For building boards, management companies, shareholders, and unit owners, the issue of insurance often becomes complicated: how much insurance - and of what kind - does one's building, or even a shareholder/tenant, need? Is there such a thing as too much coverage? How does a board know if they're adequately insured? And, more importantly, what does that policy protect, or not protect? Then there's the issue of liability within the home, and whose insurance company is responsible.
Barbara Strauss, executive vice president for York International Agency, an insurance brokerage in Manhattan, says every co-op building should have a package policy, which consists of property and liability insurance. "You should also have an umbrella policy, a fidelity bond, a director's and officer's liability policy, a worker's compensation policy and a New York State disability policy," she adds. "Those are the standard policies that every co-op should carry."
According to Nancy Gelardi, senior vice president of Arthur J. Gallagher, a brokerage based in White Plains, New York, those standard "policies would cover physical damage to the building, as well as any suits made against the building if anybody should be injured."
New York State disability insurance is required along with worker's compensation insurance, according to Alex Seaman, a senior vice president with Kaye Insurance Associates in Long Island. This coverage provides a benefit of up to $170 a week for a maximum of 26 weeks for a non-work related disability. This could include maternity leave for an employee or a sports-related injury that occurs at a property. Buildings also insure their operating equipment, Seaman adds. "Almost every property has boiler and machinery insurance along with their property insurance. General liability and Directors and Officers insurance are typically purchased at limits of $1 million. Umbrella or excess liability insurance provides additional coverage above that amount."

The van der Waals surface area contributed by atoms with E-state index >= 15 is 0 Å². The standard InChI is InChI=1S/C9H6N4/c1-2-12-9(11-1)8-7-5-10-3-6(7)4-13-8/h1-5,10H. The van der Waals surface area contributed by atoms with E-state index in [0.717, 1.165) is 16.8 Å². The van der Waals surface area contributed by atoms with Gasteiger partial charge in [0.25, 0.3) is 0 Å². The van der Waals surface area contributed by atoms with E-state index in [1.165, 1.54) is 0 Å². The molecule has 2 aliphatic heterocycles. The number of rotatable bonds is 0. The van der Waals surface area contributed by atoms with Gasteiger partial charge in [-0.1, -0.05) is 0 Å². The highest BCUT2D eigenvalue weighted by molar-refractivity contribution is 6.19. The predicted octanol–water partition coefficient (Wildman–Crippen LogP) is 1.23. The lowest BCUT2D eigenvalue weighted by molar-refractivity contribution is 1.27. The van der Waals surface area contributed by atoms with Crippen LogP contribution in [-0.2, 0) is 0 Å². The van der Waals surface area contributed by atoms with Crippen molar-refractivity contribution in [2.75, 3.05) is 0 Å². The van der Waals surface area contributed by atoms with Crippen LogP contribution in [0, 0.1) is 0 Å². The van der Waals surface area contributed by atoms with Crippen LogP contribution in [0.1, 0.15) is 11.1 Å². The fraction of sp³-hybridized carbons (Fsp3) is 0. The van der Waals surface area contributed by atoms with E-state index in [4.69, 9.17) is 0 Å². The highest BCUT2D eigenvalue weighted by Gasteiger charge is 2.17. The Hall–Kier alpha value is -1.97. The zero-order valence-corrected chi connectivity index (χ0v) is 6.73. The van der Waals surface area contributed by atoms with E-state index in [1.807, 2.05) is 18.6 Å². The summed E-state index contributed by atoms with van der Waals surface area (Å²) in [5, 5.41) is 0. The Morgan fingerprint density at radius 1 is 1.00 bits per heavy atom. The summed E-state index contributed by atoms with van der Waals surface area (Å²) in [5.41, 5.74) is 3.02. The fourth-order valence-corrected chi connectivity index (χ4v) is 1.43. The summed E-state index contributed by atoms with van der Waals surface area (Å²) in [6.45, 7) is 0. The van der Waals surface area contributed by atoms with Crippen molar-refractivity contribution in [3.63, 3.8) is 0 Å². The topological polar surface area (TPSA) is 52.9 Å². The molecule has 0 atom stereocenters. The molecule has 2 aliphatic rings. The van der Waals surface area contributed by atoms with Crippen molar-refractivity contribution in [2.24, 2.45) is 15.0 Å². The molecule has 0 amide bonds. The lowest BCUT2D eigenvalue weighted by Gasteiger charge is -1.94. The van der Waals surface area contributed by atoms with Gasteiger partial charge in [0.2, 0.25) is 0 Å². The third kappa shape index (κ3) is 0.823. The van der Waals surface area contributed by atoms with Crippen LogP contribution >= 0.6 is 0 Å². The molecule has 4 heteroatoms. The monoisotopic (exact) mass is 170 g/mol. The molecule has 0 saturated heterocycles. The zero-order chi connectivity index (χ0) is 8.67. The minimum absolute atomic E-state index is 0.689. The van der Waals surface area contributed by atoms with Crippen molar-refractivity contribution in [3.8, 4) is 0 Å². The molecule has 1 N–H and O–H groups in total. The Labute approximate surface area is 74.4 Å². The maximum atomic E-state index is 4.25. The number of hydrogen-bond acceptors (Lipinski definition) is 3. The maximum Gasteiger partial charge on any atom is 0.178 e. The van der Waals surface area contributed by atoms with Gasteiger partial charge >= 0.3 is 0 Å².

Insurance costs are also dictated by a building's square footage. Strauss says her firm often assigns costs using construction factors that are in use today to develop a value. "It makes a difference if you're a fire-resistant building, or if you're a jointed masonry building, for example. On fire-resistant buildings you insure anywhere from $170 to $200 a square-foot, and on brick buildings you buy anywhere from $130 to $150 a square-foot."